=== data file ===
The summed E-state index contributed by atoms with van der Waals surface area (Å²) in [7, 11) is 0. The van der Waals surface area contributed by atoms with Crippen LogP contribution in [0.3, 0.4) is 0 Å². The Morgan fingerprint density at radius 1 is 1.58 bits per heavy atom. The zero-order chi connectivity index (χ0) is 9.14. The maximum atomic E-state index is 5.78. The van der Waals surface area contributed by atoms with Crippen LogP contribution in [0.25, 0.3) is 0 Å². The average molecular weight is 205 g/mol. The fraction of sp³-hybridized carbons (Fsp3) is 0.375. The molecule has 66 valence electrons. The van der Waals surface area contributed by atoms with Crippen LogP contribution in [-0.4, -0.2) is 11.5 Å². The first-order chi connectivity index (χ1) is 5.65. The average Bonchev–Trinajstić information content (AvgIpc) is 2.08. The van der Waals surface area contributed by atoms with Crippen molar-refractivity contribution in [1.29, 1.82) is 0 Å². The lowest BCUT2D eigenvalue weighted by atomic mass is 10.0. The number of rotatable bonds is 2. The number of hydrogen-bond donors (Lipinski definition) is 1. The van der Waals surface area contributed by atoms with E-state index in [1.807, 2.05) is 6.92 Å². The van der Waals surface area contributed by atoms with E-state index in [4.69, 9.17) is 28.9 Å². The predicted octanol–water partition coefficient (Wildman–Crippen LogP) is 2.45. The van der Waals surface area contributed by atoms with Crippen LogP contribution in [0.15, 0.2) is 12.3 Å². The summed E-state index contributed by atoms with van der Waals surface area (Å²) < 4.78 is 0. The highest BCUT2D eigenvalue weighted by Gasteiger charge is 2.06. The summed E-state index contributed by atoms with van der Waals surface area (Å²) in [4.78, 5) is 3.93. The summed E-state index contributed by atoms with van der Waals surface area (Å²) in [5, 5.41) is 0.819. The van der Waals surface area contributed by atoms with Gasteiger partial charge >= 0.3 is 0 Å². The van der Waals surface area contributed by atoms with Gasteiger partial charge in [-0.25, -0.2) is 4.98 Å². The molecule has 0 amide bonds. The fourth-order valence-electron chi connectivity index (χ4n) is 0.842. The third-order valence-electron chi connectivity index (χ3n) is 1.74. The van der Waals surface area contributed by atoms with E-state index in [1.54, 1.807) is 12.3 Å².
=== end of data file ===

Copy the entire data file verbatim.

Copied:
The summed E-state index contributed by atoms with van der Waals surface area (Å²) in [7, 11) is 0. The van der Waals surface area contributed by atoms with Crippen LogP contribution in [0.3, 0.4) is 0 Å². The Morgan fingerprint density at radius 1 is 1.58 bits per heavy atom. The zero-order chi connectivity index (χ0) is 9.14. The maximum atomic E-state index is 5.78. The van der Waals surface area contributed by atoms with Crippen LogP contribution in [0.25, 0.3) is 0 Å². The average molecular weight is 205 g/mol. The fraction of sp³-hybridized carbons (Fsp3) is 0.375. The molecule has 66 valence electrons. The van der Waals surface area contributed by atoms with Crippen LogP contribution in [-0.4, -0.2) is 11.5 Å². The first-order chi connectivity index (χ1) is 5.65. The average Bonchev–Trinajstić information content (AvgIpc) is 2.08. The van der Waals surface area contributed by atoms with Crippen molar-refractivity contribution in [1.29, 1.82) is 0 Å². The lowest BCUT2D eigenvalue weighted by atomic mass is 10.0. The number of rotatable bonds is 2. The number of hydrogen-bond donors (Lipinski definition) is 1. The van der Waals surface area contributed by atoms with E-state index in [1.807, 2.05) is 6.92 Å². The van der Waals surface area contributed by atoms with E-state index in [4.69, 9.17) is 28.9 Å². The predicted octanol–water partition coefficient (Wildman–Crippen LogP) is 2.45. The van der Waals surface area contributed by atoms with Crippen LogP contribution in [0.15, 0.2) is 12.3 Å². The summed E-state index contributed by atoms with van der Waals surface area (Å²) < 4.78 is 0. The highest BCUT2D eigenvalue weighted by Gasteiger charge is 2.06. The summed E-state index contributed by atoms with van der Waals surface area (Å²) in [4.78, 5) is 3.93. The summed E-state index contributed by atoms with van der Waals surface area (Å²) in [5, 5.41) is 0.819. The van der Waals surface area contributed by atoms with Gasteiger partial charge >= 0.3 is 0 Å². The van der Waals surface area contributed by atoms with Gasteiger partial charge in [-0.25, -0.2) is 4.98 Å². The molecule has 0 amide bonds. The fourth-order valence-electron chi connectivity index (χ4n) is 0.842. The third-order valence-electron chi connectivity index (χ3n) is 1.74. The van der Waals surface area contributed by atoms with E-state index in [1.54, 1.807) is 12.3 Å².